We eventually got back on the road, one by one, and were spread out at first. Once regrouped, we held a good pace for a while. Later, we came across a guy on a hand-cycle. He had arrived at a rest stop after us. He was amused to park in the open handicap spot before hobbling into the building to use the restroom. “Hey… How did he get in front of us?” Oh, I know! It probably had something to do with him NOT talking with everyone and posing for photos. HAHA! I rode with him for a few miles and learned his story. He was enduring some surgeries and, thankfully, was not confined to a wheelchair or his hand-cycle permanently. He was very confident that he’d make a full recovery and be back on a regular bike. It was just going to take a while. I admired his spirit and viewpoint on why he did not consider himself a Wounded Warrior even though he’s active-duty Navy.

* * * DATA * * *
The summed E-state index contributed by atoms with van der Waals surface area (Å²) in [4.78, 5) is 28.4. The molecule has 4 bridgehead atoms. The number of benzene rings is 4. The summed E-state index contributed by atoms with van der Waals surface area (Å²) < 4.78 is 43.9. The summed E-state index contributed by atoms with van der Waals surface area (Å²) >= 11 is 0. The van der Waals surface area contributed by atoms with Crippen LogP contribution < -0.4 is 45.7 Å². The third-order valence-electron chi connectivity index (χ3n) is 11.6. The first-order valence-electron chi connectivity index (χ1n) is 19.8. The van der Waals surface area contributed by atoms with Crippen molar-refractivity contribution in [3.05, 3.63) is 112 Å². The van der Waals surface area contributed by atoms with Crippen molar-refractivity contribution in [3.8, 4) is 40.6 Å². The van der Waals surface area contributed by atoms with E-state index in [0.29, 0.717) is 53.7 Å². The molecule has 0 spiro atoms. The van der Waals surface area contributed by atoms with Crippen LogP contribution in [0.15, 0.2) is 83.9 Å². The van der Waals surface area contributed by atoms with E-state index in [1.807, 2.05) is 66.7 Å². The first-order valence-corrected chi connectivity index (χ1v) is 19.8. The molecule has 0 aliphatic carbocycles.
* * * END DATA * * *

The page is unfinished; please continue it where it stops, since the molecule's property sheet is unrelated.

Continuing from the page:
TdC-FinishWe made good time on the last stretch. I briefly overlooked a rider or two who had fallen behind. When we stopped to regroup, we learned our captain had taken a shortcut. We ran into her as we approached the last rest stop. A few of us waited with her while the others visited the rest stop. We figured the group would be in and out quickly since no one was there. Do you think that happened? Nope! We rolled ahead at low-speed until they eventually caught us. We returned to the start/finish as a team and then relaxed for a bit under our Team Killer Bees tent. The rider reception was excellent, included free massages, and lunch was very good with a choice of three meals. I chose the barbecue pork.  00-cool